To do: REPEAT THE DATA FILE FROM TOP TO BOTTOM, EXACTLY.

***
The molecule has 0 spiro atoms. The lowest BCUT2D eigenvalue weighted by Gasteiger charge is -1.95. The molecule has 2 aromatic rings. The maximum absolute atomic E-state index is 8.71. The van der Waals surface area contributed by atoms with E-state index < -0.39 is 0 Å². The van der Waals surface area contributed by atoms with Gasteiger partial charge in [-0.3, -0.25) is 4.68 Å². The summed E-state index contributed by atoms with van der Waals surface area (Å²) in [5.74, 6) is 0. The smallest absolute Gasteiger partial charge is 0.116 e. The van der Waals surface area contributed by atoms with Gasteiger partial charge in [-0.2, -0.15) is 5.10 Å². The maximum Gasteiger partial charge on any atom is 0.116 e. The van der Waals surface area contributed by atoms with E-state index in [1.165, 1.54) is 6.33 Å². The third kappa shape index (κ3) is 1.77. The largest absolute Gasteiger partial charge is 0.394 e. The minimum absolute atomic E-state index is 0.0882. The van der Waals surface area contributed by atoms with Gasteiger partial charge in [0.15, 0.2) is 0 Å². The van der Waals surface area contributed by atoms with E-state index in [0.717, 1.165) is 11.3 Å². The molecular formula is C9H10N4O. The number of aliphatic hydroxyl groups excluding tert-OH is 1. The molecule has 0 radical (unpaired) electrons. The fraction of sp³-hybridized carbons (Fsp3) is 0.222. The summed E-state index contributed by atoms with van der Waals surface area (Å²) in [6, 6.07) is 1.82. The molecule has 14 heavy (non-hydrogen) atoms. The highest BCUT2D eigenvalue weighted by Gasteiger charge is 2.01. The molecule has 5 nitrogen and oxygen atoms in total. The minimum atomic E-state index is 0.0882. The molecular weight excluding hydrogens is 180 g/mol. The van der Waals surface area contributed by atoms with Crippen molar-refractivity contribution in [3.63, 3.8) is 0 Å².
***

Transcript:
The molecule has 0 spiro atoms. The lowest BCUT2D eigenvalue weighted by Gasteiger charge is -1.95. The molecule has 2 aromatic rings. The maximum absolute atomic E-state index is 8.71. The van der Waals surface area contributed by atoms with E-state index < -0.39 is 0 Å². The van der Waals surface area contributed by atoms with Gasteiger partial charge in [-0.3, -0.25) is 4.68 Å². The summed E-state index contributed by atoms with van der Waals surface area (Å²) in [5.74, 6) is 0. The smallest absolute Gasteiger partial charge is 0.116 e. The van der Waals surface area contributed by atoms with Gasteiger partial charge in [-0.2, -0.15) is 5.10 Å². The maximum Gasteiger partial charge on any atom is 0.116 e. The van der Waals surface area contributed by atoms with E-state index in [1.165, 1.54) is 6.33 Å². The third kappa shape index (κ3) is 1.77. The largest absolute Gasteiger partial charge is 0.394 e. The minimum absolute atomic E-state index is 0.0882. The van der Waals surface area contributed by atoms with Gasteiger partial charge in [0.15, 0.2) is 0 Å². The van der Waals surface area contributed by atoms with E-state index in [0.717, 1.165) is 11.3 Å². The molecular formula is C9H10N4O. The number of aliphatic hydroxyl groups excluding tert-OH is 1. The molecule has 0 radical (unpaired) electrons. The fraction of sp³-hybridized carbons (Fsp3) is 0.222. The summed E-state index contributed by atoms with van der Waals surface area (Å²) in [6, 6.07) is 1.82. The molecule has 14 heavy (non-hydrogen) atoms. The highest BCUT2D eigenvalue weighted by Gasteiger charge is 2.01. The molecule has 5 nitrogen and oxygen atoms in total. The minimum atomic E-state index is 0.0882. The molecular weight excluding hydrogens is 180 g/mol. The van der Waals surface area contributed by atoms with Crippen molar-refractivity contribution in [3.63, 3.8) is 0 Å².